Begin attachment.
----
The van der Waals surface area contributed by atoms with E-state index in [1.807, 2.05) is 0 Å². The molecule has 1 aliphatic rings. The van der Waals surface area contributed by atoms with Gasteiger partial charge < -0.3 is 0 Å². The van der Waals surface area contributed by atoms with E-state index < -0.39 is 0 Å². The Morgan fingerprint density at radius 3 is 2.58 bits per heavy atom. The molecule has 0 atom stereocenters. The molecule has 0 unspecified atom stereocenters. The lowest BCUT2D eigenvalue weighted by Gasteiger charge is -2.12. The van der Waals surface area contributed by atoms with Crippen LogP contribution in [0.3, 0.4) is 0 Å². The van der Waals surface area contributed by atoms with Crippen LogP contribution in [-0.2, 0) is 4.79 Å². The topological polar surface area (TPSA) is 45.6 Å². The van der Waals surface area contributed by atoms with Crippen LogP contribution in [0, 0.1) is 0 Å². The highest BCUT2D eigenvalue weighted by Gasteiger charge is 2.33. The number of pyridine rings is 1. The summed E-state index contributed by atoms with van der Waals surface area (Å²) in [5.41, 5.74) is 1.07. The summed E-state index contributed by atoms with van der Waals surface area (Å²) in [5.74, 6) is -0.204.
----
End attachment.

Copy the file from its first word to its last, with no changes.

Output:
The van der Waals surface area contributed by atoms with E-state index in [1.807, 2.05) is 0 Å². The molecule has 1 aliphatic rings. The van der Waals surface area contributed by atoms with Gasteiger partial charge < -0.3 is 0 Å². The van der Waals surface area contributed by atoms with E-state index < -0.39 is 0 Å². The Morgan fingerprint density at radius 3 is 2.58 bits per heavy atom. The molecule has 0 atom stereocenters. The molecule has 0 unspecified atom stereocenters. The lowest BCUT2D eigenvalue weighted by Gasteiger charge is -2.12. The van der Waals surface area contributed by atoms with Crippen LogP contribution in [0.3, 0.4) is 0 Å². The van der Waals surface area contributed by atoms with Crippen LogP contribution in [-0.2, 0) is 4.79 Å². The topological polar surface area (TPSA) is 45.6 Å². The van der Waals surface area contributed by atoms with Crippen LogP contribution in [0, 0.1) is 0 Å². The highest BCUT2D eigenvalue weighted by Gasteiger charge is 2.33. The number of pyridine rings is 1. The summed E-state index contributed by atoms with van der Waals surface area (Å²) in [5.41, 5.74) is 1.07. The summed E-state index contributed by atoms with van der Waals surface area (Å²) in [5.74, 6) is -0.204.